It is not probable that many of the settlers' families came in the spring, but most were there before the close of the year.  November 8, 1734, a meeting of the proprietors was held at the house of Archelaus Adams, in Newbury. It was voted that a saw-mill should be built at the charge of the proprietors, and Daniel hale, Joseph Gerrish and Thomas Thoria were chosen a committee to attend to the matter.  The same committee was empowered to rectify a mistake made in the laying out of lots, and John Brown, the surveyor, was engaged to go to Contoocook to show the proprietors the locations of the lots.
Five of the proprietors (Joseph Lunt, John Coffin, Thomas Thorla, Benjamin Lunt, Benjamin Coker, and Edward Emery) entered their dissent in regard to the power of the committee. 
December 18th, 1734 another meeting was held. It was voted that the intervale should be fenced by the 15th of May the following year, at the expense of the owners of the lots, and any proprietor neglecting to build his proportion should make satisfaction. It was also voted that Joseph Tappan should obtain a grindstone for the common use of the proprietors.
At this meeting further action was taken towards building a sawmill.  The year opened auspiciously to the settlers, for, on January 7th, a daughter was born to Nathaniel Danforth, the first birth in the plantation.  The infant was named Abigail, grew to womanhood and married Thomas Foss, whose name frequently appears in the records of the town.
From the action taken in regard to the discharge of the bond given by the fifteen who obligated themselves to build the saw-mill, the evidence is conclusive that the mill had been created. "Voted that the bonds of the men, which have built the saw mill will be delivered and to lay out the bonds for building said mill according to vote as by record."  It was a pioneer mill of this section of the Merrimack Valley.  The saw-mills of that period were such as any carpenter might construct.  This mill had no "nigger" wheel to move the "carriage" back after the saw had passed through the log; that labor was done by a man treading upon the cogs of the "ratchet-wheel"--labor exceedingly fatiguing.  For many years it was the only saw-mill in the town, and several of the houses now standing on King Street are covered with boards which were sawn in this first mill.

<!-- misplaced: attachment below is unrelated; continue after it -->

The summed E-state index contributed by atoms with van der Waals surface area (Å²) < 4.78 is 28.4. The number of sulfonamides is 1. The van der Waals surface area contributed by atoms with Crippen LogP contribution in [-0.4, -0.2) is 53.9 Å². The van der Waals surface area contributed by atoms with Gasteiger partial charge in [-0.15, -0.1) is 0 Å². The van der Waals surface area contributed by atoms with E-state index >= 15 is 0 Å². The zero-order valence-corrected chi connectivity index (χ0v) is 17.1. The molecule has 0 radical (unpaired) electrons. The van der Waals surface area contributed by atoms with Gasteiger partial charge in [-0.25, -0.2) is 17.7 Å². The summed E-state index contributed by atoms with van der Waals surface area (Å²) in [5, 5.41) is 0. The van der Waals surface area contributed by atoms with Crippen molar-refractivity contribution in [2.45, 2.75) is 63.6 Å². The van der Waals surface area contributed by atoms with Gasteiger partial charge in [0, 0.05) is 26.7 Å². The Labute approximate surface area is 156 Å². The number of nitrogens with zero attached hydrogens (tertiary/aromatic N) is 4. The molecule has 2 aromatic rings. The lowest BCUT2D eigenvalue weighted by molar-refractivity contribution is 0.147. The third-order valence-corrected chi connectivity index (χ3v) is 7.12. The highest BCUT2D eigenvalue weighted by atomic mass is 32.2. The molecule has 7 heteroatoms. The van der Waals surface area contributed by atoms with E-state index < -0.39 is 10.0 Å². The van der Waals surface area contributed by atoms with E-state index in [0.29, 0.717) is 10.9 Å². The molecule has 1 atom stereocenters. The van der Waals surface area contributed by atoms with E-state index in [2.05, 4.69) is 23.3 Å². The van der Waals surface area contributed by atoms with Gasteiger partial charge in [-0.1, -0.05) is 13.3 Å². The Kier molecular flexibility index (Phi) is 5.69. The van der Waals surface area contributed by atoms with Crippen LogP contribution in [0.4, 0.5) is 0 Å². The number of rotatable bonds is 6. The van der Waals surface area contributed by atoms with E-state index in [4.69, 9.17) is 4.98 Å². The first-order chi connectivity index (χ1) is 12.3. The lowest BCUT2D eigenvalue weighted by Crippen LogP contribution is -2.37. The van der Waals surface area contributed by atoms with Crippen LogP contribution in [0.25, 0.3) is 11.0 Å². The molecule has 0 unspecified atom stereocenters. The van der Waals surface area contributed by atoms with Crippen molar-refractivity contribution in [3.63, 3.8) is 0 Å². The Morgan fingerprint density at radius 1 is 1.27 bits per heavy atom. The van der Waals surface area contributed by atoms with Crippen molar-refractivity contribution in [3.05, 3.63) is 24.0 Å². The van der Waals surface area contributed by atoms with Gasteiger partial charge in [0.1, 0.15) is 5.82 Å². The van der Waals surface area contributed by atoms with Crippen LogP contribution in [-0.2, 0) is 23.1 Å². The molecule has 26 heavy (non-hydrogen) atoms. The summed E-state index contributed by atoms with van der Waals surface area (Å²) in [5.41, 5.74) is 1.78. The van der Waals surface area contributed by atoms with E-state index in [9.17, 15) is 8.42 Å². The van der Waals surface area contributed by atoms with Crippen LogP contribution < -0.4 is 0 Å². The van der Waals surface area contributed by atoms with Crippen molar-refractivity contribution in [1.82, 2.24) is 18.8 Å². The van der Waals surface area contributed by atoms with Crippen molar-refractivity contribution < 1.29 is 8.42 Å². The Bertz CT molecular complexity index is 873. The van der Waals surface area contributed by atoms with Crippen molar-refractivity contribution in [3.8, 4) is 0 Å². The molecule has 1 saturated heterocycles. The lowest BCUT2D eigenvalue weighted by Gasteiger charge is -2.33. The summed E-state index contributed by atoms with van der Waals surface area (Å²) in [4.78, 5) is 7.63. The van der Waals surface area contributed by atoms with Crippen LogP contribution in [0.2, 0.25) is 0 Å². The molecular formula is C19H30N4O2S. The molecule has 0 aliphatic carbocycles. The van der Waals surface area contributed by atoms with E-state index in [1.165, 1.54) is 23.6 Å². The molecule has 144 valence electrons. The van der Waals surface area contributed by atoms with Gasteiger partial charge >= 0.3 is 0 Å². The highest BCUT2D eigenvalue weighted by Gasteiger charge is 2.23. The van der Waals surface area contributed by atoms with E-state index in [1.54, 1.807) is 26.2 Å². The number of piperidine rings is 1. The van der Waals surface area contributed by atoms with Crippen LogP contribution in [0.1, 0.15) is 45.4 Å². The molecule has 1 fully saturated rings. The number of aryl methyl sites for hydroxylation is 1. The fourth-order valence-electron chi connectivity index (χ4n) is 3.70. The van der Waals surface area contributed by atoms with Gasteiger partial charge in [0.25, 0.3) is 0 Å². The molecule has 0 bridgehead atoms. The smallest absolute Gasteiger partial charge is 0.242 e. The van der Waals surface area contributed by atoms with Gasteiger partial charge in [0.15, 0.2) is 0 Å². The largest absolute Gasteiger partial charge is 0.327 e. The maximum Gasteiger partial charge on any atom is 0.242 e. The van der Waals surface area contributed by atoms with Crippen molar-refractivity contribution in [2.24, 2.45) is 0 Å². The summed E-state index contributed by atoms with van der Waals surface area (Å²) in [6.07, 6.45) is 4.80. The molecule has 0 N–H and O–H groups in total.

THE FIRST FORT--It was voted that a fort should be erected at the expense of the proprietors, the enclosure to be one hundred feet square, built of hewn logs, seven feet high and eight inches thick when hewn, "to be built three feet above the logs with such stuff as shall be agreed upon by the committee."  From this record it may be inferred that there was an upper work,--a chevaux-de-frise of pointed, projecting timbers, designed to prevent the enemy from climbing over the wooden walls, which undoubtedly were loop-holed for the use of musketry.    It was voted to locate the fortification on the "school lot."  The probabilities are that it was erected a few feet south of that lot, near the spot upon which the first framed house was subsequently erected by Rev. Robie Morrill.
It being found that the enclosure was not large enough to accommodate the entire community, another fortification was erected during the winter.  No record has been preserved in regard to the dimension of the garrison, but it probably was somewhat smaller, and designed as a retreat for the settlers on Queen Street in case of sudden surprise.  Through the years of trouble with the Indians, these garrisons served to protect the resolute men, who, during the most exciting times, when other frontier settlements were abandoned, never thought of yielding the ground to the foe.